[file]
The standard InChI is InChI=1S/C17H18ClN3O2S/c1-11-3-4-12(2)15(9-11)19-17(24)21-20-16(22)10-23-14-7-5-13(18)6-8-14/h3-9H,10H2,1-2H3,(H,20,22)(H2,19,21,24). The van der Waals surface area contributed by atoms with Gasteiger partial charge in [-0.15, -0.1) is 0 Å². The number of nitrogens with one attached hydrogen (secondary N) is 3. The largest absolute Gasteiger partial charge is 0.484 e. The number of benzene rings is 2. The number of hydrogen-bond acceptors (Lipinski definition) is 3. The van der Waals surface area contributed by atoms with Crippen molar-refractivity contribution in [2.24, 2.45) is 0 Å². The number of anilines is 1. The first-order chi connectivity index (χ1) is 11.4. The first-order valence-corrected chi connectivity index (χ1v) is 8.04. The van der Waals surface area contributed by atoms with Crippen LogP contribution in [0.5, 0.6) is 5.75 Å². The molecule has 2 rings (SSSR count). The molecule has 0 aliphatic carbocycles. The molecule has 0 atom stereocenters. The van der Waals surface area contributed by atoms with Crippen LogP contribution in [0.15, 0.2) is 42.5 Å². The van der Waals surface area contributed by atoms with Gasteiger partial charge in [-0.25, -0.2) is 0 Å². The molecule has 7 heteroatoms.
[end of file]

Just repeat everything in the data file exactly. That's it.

The standard InChI is InChI=1S/C17H18ClN3O2S/c1-11-3-4-12(2)15(9-11)19-17(24)21-20-16(22)10-23-14-7-5-13(18)6-8-14/h3-9H,10H2,1-2H3,(H,20,22)(H2,19,21,24). The van der Waals surface area contributed by atoms with Gasteiger partial charge in [-0.15, -0.1) is 0 Å². The number of nitrogens with one attached hydrogen (secondary N) is 3. The largest absolute Gasteiger partial charge is 0.484 e. The number of benzene rings is 2. The number of hydrogen-bond acceptors (Lipinski definition) is 3. The van der Waals surface area contributed by atoms with Crippen molar-refractivity contribution in [2.24, 2.45) is 0 Å². The number of anilines is 1. The first-order chi connectivity index (χ1) is 11.4. The first-order valence-corrected chi connectivity index (χ1v) is 8.04. The van der Waals surface area contributed by atoms with Crippen LogP contribution in [0.5, 0.6) is 5.75 Å². The molecule has 2 rings (SSSR count). The molecule has 0 aliphatic carbocycles. The molecule has 0 atom stereocenters. The van der Waals surface area contributed by atoms with Crippen LogP contribution in [0.15, 0.2) is 42.5 Å². The van der Waals surface area contributed by atoms with Gasteiger partial charge in [-0.25, -0.2) is 0 Å². The molecule has 7 heteroatoms.